My earliest memory of the mulberry dates to the time when I was about 7 or 8 years old. A mulberry tree with its wide canopy shaded the backyard. Come April and the fruits would start falling on the veranda. Every morning and evening the veranda would be washed so that the mulberries would be clean. The tree would now be a host to variety of birds, bees, ants during daytime and bats at night. I would race back home from school to change and then scoot barefeet to the veranda to have my pick of the reddest mulberries. Yummmm…..

One weekend, it was particularly hot and everyone at home was sleeping in the afternoon. A friend and I, both restless and bored, decided to shake a few low lying branches to have some mulberries. But alas we could reach none of the branches. It was decided that all possible means should be brought together to be able to reach the branches. So first we put a layer of broken bricks, lying all around the compound. Then the old stool in the kitchen was placed under the tree, but that didn’t help either. We brought a smaller stool from the bathroom and placed it on the old stool. It seemed tall enough.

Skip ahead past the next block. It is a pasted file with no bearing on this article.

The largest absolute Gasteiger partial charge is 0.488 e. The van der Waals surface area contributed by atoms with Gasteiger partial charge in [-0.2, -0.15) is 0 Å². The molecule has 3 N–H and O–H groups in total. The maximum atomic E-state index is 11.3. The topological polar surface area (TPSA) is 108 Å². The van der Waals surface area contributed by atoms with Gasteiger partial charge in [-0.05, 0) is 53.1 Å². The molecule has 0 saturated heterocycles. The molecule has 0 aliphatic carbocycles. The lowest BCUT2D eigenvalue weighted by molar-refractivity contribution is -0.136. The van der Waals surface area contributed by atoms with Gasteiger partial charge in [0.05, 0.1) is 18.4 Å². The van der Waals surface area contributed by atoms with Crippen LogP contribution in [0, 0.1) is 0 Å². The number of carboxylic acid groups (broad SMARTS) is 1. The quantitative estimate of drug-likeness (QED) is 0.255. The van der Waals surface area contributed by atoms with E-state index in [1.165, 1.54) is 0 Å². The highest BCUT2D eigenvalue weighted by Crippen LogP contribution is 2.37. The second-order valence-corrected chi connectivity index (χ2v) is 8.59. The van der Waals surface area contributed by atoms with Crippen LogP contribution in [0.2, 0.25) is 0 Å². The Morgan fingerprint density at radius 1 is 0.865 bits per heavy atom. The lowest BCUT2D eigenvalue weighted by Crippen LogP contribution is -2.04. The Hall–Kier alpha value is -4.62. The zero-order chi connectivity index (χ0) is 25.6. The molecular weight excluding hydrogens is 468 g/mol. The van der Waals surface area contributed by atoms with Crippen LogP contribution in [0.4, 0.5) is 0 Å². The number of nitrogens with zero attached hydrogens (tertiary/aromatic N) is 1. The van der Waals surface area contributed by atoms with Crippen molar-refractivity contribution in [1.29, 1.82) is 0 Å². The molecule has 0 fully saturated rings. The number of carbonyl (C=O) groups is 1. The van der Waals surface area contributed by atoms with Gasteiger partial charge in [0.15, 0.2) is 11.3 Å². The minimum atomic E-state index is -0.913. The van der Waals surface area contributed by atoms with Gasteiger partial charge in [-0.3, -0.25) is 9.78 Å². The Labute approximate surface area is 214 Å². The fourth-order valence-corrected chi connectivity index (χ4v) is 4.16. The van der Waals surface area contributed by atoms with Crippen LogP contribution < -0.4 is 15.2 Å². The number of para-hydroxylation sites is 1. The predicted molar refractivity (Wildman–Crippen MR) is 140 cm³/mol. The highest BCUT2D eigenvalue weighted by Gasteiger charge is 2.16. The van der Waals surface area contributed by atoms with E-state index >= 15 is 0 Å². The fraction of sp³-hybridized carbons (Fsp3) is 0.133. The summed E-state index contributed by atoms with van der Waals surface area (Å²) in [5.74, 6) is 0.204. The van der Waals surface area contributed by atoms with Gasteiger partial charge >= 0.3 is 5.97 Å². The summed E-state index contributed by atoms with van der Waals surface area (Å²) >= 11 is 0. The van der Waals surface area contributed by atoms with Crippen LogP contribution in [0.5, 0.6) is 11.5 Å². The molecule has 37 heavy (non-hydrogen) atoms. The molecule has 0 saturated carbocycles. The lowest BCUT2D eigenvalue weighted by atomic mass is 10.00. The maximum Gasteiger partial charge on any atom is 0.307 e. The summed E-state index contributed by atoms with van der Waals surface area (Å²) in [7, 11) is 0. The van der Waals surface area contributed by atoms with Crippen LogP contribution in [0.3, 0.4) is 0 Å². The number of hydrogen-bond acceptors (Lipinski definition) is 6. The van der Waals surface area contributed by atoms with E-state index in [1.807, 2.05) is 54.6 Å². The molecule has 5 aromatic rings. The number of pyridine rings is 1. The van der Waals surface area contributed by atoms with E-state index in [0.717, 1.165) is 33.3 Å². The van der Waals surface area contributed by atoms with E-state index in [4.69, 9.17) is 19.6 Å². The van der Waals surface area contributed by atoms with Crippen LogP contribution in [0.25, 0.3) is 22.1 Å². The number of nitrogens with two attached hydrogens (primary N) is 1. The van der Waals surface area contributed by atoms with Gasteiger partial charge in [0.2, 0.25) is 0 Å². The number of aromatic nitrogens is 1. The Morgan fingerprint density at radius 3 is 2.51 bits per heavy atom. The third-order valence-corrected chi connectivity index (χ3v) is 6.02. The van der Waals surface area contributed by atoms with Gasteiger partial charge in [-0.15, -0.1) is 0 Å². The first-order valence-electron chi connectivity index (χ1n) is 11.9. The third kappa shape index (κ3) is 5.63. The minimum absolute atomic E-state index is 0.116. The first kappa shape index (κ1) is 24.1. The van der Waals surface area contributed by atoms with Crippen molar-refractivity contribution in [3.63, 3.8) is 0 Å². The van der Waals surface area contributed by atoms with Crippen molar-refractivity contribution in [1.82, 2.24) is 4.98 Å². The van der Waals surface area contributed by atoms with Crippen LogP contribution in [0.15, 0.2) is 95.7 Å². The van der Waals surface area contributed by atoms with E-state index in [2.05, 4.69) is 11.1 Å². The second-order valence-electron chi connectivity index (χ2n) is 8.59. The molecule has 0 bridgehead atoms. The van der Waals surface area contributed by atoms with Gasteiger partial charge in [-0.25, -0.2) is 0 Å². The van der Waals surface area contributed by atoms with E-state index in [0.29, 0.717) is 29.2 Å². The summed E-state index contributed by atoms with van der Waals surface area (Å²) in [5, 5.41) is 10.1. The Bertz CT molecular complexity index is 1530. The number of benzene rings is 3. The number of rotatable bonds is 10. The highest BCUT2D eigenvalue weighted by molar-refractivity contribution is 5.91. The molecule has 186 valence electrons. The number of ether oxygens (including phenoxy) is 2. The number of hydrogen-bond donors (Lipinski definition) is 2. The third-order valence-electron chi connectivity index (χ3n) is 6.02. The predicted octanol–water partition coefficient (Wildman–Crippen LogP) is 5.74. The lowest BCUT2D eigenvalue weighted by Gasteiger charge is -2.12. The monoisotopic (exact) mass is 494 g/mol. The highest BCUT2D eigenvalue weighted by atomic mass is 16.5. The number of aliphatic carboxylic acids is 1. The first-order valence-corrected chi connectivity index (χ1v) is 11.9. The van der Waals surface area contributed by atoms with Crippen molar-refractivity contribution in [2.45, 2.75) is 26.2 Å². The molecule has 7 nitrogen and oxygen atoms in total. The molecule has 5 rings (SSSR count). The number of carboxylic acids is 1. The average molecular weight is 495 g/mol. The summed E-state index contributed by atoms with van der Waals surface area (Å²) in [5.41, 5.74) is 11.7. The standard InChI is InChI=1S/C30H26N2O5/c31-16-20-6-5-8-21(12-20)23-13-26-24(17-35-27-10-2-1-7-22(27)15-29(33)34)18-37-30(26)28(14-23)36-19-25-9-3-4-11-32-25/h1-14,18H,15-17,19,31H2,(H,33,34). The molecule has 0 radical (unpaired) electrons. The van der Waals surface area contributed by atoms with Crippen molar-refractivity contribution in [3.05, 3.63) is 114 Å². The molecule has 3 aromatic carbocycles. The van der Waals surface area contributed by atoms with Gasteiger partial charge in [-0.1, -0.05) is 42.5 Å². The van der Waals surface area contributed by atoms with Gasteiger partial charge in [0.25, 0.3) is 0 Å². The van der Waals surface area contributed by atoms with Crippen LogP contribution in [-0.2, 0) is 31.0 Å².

Being the older one, I volunteered to climb up. I think I just wanted to have the mulberries first. I managed to get on the stools somehow and grabbed hold of a low lying branch. What a treasure!! There were hundreds of juicy maroon/ blood red mulberries waiting to be plucked. I started plucking them but couldn’t resist and popped a few in my mouth. Soon my face and hands were stained purple. By this time my friend was impatient. I collected a few in my hand to pass them down and placed my hand on a neighbouring branch for support. Alas, my hand landed on a chameleon – Yuck! My frightened scream would have woken up the entire neighbourhood. I lost my balance and fell down. My left arm landed on the broken bricks and my arm was broken too and had to be put in a plaster. We were banned from going again to the backyard in the afternoons unsupervised. But even now when I see a mulberry tree, I can’t resist but stop and pick a few of the fallen ones.